Jim Gavin was feeling lonely when he signed up for an adult education class at UCLA to learn more about writing. At 29 years old, he had been working in plumbing sales in Long Beach, California, and he longed to “meet people who cared about some of the things I cared about.” Then his journey led to writing a published work of fiction, the 2013 short story collection “Middle Men.”
After a “series of flukey events,” his writing sample for a television show centered around a cynical plumbing salesman and a young man who radiates optimism became the Long Beach-set show “Lodge 49,” which returns to AMC for its second season on Aug. 12.
Gavin serves as the show’s creator, chief writer and executive producer. I loved the first season for its seamless blend of American characters squashed by contemporary capitalism with a narrative-based mysticism that gave these characters hope. Survival from debt is one of the most American stories to tell right now, and last year, “Lodge 49” did it better than anything else.
Despite the dollar-despair, this comedy routinely makes you laugh-out-loud, so it never feels like a tragic story. The characters may have nothing (or, in the case of the debt-ridden, less than nothing), and the jokes may be about the indignities the characters go through. But it’s hard to feel sad as a viewer when you’re somehow laughing along with their journeys crawling from indebted hell.
In great anticipation for the new episodes, I interviewed Gavin ― now a decade older from his UCLA days ― over email to ask about his writing as well as the narrative arch of Lodge’s main protagonist, the optimistic Dud, played by Wyatt Russell.
“Lodge 49” centers around characters in debt and the subsequent adventures they go on to escape this debt. Could you talk about the choice to make the character backstories so tied to money?
On some level it wasn’t really a choice ― I just don’t know any better. As a writer, I’ve tried to turn my total lack of imagination into an asset. Living month to month, bankruptcy, foreclosure, unemployment, falling deeper and deeper into debt ― these were the daily reality in the Gavin house when I was growing up, despite the hard work and sacrifices my parents made. In this way we were like the vast majority of Americans. There’s that feeling in the pit of your stomach knowing that something is going to go wrong ― the rattle in the engine of your car isn’t going to magically fix itself and soon you’ll be on the side of the road and your life will be truly fucked for months and possibly years because of one breakdown. You either know that feeling or you don’t. After a while, you get used to it and it’s factored into your routine. In the moment you feel neither tragedy nor injustice and everybody is in the same boat, so you get on with it.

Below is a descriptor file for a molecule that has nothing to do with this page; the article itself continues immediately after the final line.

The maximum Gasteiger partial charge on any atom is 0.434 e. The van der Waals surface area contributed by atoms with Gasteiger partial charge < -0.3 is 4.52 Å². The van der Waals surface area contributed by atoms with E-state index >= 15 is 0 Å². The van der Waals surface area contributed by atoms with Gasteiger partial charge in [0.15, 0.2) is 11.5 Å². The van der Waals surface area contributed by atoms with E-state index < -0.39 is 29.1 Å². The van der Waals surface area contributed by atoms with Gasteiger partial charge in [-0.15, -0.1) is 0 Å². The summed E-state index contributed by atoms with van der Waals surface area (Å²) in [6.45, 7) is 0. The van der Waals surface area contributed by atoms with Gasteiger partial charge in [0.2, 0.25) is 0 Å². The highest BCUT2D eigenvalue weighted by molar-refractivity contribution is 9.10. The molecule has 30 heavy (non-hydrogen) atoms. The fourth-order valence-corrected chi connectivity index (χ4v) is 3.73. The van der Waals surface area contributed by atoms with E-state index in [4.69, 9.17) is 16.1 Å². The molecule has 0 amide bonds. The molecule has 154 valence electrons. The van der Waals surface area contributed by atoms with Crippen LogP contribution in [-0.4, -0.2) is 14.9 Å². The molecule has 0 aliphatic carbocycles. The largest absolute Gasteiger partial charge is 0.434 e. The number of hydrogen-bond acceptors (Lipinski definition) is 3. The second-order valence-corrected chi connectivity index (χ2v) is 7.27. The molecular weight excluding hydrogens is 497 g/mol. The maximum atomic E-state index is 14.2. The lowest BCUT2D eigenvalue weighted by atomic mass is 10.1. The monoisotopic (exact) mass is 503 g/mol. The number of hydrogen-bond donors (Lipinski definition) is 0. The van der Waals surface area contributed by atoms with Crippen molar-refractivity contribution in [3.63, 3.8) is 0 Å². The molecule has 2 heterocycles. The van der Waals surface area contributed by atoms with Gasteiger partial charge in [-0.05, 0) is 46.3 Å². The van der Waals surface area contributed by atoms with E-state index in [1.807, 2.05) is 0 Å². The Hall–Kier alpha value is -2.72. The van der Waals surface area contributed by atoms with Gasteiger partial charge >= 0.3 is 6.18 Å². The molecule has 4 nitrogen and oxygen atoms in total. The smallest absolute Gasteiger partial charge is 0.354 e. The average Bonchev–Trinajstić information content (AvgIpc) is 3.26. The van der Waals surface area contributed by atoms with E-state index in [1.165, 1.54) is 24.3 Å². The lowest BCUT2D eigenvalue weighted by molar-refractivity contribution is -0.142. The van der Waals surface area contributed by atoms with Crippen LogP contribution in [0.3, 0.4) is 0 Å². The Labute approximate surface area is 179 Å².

We all have delusions of some bonanza that will lift us out of the grind, but nobody in my life ever really expected to get rich, or even get out of debt. The goal was to get to next month and find some enjoyment along the way. So that was a personal starting point in the writing, but [among the show’s writers] we did consider the greater meaning of debt, and how our characters relate to money. Maybe “Lodge 49” is unique in that so few shows deal with this pervasive reality, and if they do it is done in a grim grueling way that doesn’t reflect the sense of humor one requires to live in this manner. Plus our characters are not aspirational in any conventional sense. If Dud had a million dollars he would live in the exact same way.
Have you read Debt: The First 5000 Years or any similar history about debt? The crazy situations humans have gotten in throughout history due to debts seem to mirror the general idea of the show and I’m curious if that was an influence at all.
In our writer’s room we talked a lot about debt, as a philosophical concept and an organizing principle. I believe Charlie Yu brought up that book and we talked a lot about how our characters deal with debt. For Liz [Dud’s sister], it shields her from the grief of losing her father. She’s made herself a machine designed to pay off debt. She won’t let in anything else. At the end of Season One, when she manages to pull off a crazed coup in the bank, she truly has to confront the loss for the first time, and going into Season Two she has to figure out a way to define herself beyond debt.